Hungary is the third most corrupt member of the EU - How?
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Transparency International published their annual Corruption Perception Index, and it paints a gloomy picture of Hungary. Despite improving last year's score by one point, the report shows that Hungary is still one of the most corrupt countries in the European Union.
Transparency International's Corruption Perceptions Index (CPI) scores countries based on the perception of corruption in a given state as determined by a number of surveys and assessments in each country. The score itself is calculated from the weighted average of several other sub-indexes, projected onto a scale from 0 to 100, with a higher score meaning lower corruption.
Hungary's score this year was 46, which places it as 64th in the list of 180 countries. But being in the middle of the pack globally translates into being amongst the last in the EU, the 26th to be exact - the only European countries with lower scores were Greece and Bulgaria, which means state action against corruption seems to be the least efficient in Hungary amongst the V4 countries and amongst all the other countries that joined the EU during its 2004 enlargement.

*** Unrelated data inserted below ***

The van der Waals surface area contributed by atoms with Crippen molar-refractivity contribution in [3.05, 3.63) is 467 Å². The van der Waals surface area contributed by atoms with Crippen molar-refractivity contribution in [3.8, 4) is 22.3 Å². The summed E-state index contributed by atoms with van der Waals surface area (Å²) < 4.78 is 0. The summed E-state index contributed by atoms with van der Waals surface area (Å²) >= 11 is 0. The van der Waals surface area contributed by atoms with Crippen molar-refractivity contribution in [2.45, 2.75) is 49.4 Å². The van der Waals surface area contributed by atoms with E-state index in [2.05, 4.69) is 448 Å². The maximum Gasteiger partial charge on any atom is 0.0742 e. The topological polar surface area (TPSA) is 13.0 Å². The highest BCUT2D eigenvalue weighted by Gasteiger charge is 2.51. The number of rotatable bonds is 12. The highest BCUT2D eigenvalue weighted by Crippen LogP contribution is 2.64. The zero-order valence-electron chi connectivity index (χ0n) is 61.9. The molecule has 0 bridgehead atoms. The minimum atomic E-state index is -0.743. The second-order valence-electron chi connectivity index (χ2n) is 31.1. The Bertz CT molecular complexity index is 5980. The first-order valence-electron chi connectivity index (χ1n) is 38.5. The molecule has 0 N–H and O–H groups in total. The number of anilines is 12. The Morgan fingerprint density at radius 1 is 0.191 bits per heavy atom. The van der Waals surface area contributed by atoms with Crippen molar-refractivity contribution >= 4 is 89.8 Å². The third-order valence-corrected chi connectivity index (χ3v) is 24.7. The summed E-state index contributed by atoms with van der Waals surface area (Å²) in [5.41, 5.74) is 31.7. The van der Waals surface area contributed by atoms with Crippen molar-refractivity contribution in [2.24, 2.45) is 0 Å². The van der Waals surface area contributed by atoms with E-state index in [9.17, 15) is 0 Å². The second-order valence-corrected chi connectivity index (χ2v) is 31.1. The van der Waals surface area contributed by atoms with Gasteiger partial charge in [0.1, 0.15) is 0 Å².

Still, this is an improvement over last year's score, 46, which granted Hungary the 66th place globally and 27th in the EU. But if we put that into context, and compare the Hungarian scores from the previous few years to the scores of other states in Central-Eastern Europe, we can generally see Hungary going against a generally improving trend, losing nine points over the course of six years:
The study debunks Viktor Orbán's recent claim that a stable economy is evidence for a state without corruption - the relatively high GDP and the increased competitiveness still fail to cancel out the effects of corruption. The lack of trust in state institutions is hurting foreign investments, and even if other attributes of Hungary attract investors, they still factor corruption into their calculations, hindering growth further down the line. But why is that trust low?
Concentrated public procurements